But there is no placebo for work. We are learning to make jewelry with gold rather than panning for fools gold.
The wise fool
The other type of perennial beginner is the true student of magic who recognises with every passing year of experience that the more he or she learns, the less he knows and the more he needs to master (the wise-fool paradox).
A child playing chess or cards for the first time wants to keep changing the rules on a whim and ends up annoyed and frustrated. The perennial beginner is in a similar predicament, not realising that they’re shooting themselves in the foot or trying to push a door marked pull.
It’s understood that not everyone wants to be a professional or go on Britain’s Got Talent. But a dabbler can have a whole lot more fun if the basics are mastered to a competent degree. We can spend a lifetime having fun playing chess with other dabblers, but it’s so much more fun if we master basic rules, tactics and strategies.
We’re not aiming for Grand Master; we’re just avoiding Perennial Beginner. This is all people mean when they talk about taking something to the next level. It’s only the next level, not the ultimate level.
A matter of faith
Really knowing and understanding why something is beneficial or necessary only happens after doing it. Before then you have to take it on faith and follow whatever the book or instructor is saying.
There are three scenarios facing a beginner with regard to an instructor:
- They are a charlatan who doesn’t know what they are talking about.
- They’re the real thing, but they’re mistaken or pedantic.
- They’re the real thing and the student is ignoring them.
How do you know, when you don’t know? Just look at things you have mastered elsewhere. When something works properly, whatever the context, it has a beauty and harmony that is unmistakable. When something is trying to be done incorrectly you have to fight and use brute force, and you end up with something ugly.
I’ve never bothered to learn to type properly. I can get by with just two fingers, but I keep missing the right keys and the end result is disjointed, stilted and ugly.
Energy-flow is a signal
When something doesn’t work it’s because one is misapplying energy. We’re using the wrong quality and direction of energy, and probably the wrong amount. We never use brute force or struggle with lots of pressure and so on, in magic. We mostly do things gently and gracefully.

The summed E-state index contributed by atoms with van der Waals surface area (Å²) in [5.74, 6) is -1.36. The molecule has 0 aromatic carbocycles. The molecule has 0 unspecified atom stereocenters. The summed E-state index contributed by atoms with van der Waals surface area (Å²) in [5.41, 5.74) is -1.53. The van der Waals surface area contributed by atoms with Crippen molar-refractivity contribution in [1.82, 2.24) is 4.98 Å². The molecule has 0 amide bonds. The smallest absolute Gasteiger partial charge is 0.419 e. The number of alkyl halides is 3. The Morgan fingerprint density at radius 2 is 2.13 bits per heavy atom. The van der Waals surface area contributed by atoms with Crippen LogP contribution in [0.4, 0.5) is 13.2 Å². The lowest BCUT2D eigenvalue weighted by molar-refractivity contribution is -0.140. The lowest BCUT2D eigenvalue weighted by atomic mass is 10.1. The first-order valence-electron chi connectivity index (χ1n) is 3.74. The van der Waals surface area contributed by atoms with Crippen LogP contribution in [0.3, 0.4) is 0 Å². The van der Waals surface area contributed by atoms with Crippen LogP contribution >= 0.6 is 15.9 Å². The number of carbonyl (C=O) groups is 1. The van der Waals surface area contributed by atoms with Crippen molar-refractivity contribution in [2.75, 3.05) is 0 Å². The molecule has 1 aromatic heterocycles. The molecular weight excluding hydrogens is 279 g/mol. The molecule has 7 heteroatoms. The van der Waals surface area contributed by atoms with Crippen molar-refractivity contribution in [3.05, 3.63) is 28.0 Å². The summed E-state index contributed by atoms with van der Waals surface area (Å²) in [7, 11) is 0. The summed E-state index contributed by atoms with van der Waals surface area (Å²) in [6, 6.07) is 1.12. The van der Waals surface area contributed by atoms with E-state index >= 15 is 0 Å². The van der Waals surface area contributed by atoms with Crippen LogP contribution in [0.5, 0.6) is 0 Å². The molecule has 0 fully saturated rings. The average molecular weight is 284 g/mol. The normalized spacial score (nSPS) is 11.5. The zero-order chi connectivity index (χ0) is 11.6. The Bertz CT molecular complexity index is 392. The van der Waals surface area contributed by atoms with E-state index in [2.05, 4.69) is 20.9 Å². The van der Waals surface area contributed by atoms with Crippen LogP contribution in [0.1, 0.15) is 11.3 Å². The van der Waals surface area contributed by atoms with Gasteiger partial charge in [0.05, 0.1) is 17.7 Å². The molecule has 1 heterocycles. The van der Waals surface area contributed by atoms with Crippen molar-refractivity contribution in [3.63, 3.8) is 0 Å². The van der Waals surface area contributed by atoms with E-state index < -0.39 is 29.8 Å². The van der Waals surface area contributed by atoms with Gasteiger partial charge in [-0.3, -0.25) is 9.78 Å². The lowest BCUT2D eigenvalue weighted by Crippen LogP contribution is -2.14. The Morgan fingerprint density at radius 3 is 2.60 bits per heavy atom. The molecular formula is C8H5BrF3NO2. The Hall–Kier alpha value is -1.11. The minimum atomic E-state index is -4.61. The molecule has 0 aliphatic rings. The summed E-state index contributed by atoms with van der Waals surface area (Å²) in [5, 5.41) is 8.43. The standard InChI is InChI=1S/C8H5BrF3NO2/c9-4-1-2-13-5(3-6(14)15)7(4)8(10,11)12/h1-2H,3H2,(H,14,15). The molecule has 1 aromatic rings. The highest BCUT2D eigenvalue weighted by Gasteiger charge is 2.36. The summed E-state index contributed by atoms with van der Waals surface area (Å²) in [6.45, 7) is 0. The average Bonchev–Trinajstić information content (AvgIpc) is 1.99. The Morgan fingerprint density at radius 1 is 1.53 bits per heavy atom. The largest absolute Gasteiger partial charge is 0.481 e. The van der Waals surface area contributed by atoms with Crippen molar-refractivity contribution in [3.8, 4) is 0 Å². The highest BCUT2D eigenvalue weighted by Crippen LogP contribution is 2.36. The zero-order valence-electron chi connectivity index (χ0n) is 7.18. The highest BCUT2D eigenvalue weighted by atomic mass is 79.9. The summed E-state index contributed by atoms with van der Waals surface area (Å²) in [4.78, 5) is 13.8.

If, for example, you’re trying to use lots of force to achieve a Tabled Riffle Shuffle, it’s probably because you’re trying to bend both sides of the cards up instead of only the thumb side. It’s that simple. Bending the cards up at the front with the fingers serves no mechanical purpose whatsoever. It really is throwing a spanner in the works.
When you consider how diverse technologies have advanced over the past 100 years, you can be sure magic has followed a similar trajectory. But somehow the neophyte faced with a new skill believes that the laws or rules that apply in every other discipline don’t apply here. He or she can beat the stock market where millions have failed or learn Chinese without even trying.
Magic itself comes preloaded with a further factor (‘it’s all a bit silly’ – partly because a lot of magicians really are a bit silly) which seems to seal its fate for a lot of people.
Bottom line: if you ever find yourself trying to achieve something in sleight of hand via brute force, it’s automatically wrong. By that I mean you’re doing it wrong; there is almost certainly nothing wrong with a technique developed and refined by tens of thousands of magicians over numerous decades.
Exit through the gift shop
Once a grip or technique has become conditioned – assimilated into one’s body language on an unconscious level – it is three times as hard to correct any errors. Conditioning is a double-edged sword which works for us if initiated correctly.
Two people starting on a journey at fractionally different angles will end up on different sides of the planet eventually. Where you end up or where you start is your choice, even if that choice has been made inadvertently through faulty thinking. It’s never too late to change direction, but it does get harder the longer you leave it.
All one has to sacrifice is five minutes a day for a week in order to master the basics (plus the terminology that allows the mind to fit all the pieces together) and thus start off in the right direction. That’s about half an hour in total.
I’d call that the deal of a lifetime. Come to think of it, that would make a good download…